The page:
A treatment authority is an order made by an authorised doctor for the treatment of a person with a mental illness without that person’s consent. A treatment authority order can authorise the involuntary detention of the person receiving treatment at a mental health facility, or community-based treatment.
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A Victorian Supreme Court jury has found Bourke Street driver James Gargasoulas guilty of murder.
On 20 January 2017 James Gargasoulas accelerated a car he was driving down a footpath in Bourke Street Melbourne, deliberately targeting pedestrians. He killed 6 people and injured many others during his rampage.
Gargasoulas was suffering from paranoid schizophrenia and drug induced psychosis at the time of the offences.
Section 3 of the Crimes (Mental Impairment and Unfitness to Be Tried) Act 1997 (Vic) provides:
“offence” includes conduct that would, but for the perpetrator’s mental impairment or unfitness to be tried, have constituted an offence.
Section 20 of the Crimes (Mental Impairment and Unfitness to Be Tried) Act 1997 (Vic) provides:
Defence of mental impairment
(1) The defence of mental impairment is established for a person charged with an offence if, at the time of engaging in conduct constituting the offence, the person was suffering from a mental impairment that had the effect that—
(a) he or she did not know the nature and quality of the conduct; or
(b) he or she did not know that the conduct was wrong (that is, he or she could not reason with a moderate degree of sense and composure about whether the conduct, as perceived by reasonable people, was wrong).
(2) If the defence of mental impairment is established, the person must be found not guilty because of mental impairment.
At the trial, the jury listened three days of evidence and watched harrowing CCTV footage of the rampage.
Gargasoulas gave evidence about his state of mind at the time of the offences:
“I had a premonition and I followed my instinct to do what I did… I wasn’t intending to kill anyone as I was driving to the city.”
Gargasoulas apologised for his actions but said saying sorry or a lengthy sentence would not “fix what I have done”.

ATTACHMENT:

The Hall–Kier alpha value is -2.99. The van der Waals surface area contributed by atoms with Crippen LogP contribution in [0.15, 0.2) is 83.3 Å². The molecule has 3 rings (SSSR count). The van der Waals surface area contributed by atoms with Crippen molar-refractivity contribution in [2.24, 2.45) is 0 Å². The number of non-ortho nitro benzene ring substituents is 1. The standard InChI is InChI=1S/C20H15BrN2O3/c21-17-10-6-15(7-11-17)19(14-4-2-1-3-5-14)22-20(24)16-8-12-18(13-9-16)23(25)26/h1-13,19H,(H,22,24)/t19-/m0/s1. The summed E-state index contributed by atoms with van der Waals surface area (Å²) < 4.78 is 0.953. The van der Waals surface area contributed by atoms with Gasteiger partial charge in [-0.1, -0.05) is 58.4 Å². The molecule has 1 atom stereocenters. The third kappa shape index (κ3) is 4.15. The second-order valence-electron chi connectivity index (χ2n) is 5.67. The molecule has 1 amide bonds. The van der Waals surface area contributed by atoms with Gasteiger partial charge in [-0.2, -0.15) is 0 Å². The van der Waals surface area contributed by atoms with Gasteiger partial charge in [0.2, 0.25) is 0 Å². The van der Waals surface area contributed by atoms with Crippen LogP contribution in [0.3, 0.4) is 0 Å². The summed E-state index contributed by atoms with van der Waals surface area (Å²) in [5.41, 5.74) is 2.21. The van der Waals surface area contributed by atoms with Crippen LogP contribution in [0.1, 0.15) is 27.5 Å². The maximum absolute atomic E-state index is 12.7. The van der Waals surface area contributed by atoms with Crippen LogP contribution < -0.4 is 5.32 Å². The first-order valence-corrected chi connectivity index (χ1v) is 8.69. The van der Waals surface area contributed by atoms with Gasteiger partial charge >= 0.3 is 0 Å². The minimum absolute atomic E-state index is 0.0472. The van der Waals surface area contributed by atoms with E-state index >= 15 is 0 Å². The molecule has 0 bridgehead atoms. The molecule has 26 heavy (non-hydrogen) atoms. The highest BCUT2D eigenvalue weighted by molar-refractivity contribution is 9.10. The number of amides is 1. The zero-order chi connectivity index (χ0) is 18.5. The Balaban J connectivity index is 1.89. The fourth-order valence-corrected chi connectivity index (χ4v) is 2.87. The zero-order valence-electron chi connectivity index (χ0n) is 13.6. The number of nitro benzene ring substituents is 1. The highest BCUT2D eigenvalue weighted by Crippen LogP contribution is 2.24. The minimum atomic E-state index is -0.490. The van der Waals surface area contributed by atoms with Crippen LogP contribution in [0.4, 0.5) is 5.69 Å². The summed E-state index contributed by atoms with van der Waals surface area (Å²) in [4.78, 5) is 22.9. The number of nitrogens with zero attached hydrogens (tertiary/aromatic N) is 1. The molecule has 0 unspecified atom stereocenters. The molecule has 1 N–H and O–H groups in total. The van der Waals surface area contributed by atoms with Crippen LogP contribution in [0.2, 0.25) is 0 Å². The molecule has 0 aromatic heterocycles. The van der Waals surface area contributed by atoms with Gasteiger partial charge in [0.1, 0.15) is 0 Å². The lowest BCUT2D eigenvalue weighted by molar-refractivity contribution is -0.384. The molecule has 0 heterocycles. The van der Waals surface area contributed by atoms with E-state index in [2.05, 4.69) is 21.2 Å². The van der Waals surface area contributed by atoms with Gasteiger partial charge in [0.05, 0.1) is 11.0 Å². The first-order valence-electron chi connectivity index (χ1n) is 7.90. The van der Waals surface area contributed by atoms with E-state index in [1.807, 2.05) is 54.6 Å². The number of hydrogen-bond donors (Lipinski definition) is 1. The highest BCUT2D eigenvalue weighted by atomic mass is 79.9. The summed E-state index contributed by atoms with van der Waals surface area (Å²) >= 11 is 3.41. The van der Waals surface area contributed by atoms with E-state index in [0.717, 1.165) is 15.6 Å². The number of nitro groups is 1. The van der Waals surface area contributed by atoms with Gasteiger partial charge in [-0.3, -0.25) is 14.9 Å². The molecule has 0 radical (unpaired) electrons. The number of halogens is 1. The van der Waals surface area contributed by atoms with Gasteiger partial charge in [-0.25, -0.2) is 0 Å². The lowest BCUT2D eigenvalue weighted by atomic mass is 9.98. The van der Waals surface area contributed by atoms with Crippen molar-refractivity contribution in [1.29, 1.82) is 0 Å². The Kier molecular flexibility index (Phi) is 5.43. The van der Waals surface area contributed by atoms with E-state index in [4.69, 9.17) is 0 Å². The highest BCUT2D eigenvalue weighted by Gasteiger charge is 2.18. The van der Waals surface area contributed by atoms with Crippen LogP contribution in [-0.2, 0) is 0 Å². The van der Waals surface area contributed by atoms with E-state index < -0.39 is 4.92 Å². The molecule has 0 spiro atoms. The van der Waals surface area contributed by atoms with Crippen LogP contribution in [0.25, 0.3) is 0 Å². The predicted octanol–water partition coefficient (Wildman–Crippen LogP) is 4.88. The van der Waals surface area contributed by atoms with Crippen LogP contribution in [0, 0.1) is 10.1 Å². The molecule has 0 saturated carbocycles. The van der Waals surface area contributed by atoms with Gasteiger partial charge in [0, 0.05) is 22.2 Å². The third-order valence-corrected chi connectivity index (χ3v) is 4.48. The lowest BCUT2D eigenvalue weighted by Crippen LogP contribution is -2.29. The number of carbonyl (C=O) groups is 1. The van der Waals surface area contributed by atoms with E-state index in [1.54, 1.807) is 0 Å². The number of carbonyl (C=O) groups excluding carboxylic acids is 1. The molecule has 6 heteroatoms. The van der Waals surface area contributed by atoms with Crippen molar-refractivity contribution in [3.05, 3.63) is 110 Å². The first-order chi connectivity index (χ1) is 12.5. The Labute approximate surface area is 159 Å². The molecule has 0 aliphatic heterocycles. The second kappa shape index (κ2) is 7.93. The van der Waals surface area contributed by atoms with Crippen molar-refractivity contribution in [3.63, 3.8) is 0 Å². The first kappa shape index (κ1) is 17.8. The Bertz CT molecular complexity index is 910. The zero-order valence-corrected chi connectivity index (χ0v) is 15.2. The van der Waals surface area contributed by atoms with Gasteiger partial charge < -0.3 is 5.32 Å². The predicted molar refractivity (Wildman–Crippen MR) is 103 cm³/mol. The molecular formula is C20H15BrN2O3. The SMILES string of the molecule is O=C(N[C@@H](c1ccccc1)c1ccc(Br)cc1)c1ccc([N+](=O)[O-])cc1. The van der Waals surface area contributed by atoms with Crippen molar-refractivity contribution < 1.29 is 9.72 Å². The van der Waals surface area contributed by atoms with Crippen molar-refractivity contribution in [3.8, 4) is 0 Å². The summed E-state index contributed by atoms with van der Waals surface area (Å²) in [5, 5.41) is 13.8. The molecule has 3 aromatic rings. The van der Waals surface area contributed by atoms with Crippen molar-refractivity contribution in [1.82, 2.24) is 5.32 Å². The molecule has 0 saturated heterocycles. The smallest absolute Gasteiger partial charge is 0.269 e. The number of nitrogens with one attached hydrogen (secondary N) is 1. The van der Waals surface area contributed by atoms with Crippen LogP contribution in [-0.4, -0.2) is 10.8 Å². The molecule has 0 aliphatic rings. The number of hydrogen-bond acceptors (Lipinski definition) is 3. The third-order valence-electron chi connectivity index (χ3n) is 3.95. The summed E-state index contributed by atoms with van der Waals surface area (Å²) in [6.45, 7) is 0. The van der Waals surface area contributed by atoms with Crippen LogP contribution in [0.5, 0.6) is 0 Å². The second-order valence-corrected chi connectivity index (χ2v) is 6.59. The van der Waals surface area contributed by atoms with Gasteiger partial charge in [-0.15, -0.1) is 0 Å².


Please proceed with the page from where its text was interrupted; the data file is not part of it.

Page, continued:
His barrister Dr Theo Alexander started his three minute closing submission with a quote from Hamlet:
“Our wills and fates do so contrary run
That our devices still are overthrown
Our thoughts are ours
their ends none of our own.”
In her closing, Director of Public Prosecutions Kerri Judd QC said it was a clear case of criminal liability:
“There’s no issue of identity, the conduct itself is captured on the CCTV. The CCTV really in this case says it all.”
The jury were sent away this morning at 11.43am to deliberate.
In less than an hour, the jury found Gargasoulas guilty of 6 counts of murder and 27 counts of reckless conduct endangering life.
Gargasoulas displayed no emotion as the verdicts were announced while family members of the victims who were in the court wiped their eyes. Later, Gargasoulas appeared to be twitching his leg and rocking slightly in his seat.
The jury’s verdict should not have come as a surprise given there was no dispute that Gargasoulas was the driver of the car and had intended to kill or injure, and a jury had earlier found that he was fit to stand trial.
There is no doubt that Gargasoulas’ mental illness was a cause or contributing factor to the crimes he perpetrated on 20 January 2017. This case shows that even when someone is suffering from a mental illness and/or a drug induced psychosis, they ordinarily still are held criminally responsible for their actions. The legal question for a jury or judge is whether they knew what they were actually doing, or whether they knew that what they were doing was wrong. The jury’s answer to both questions was in the affirmative.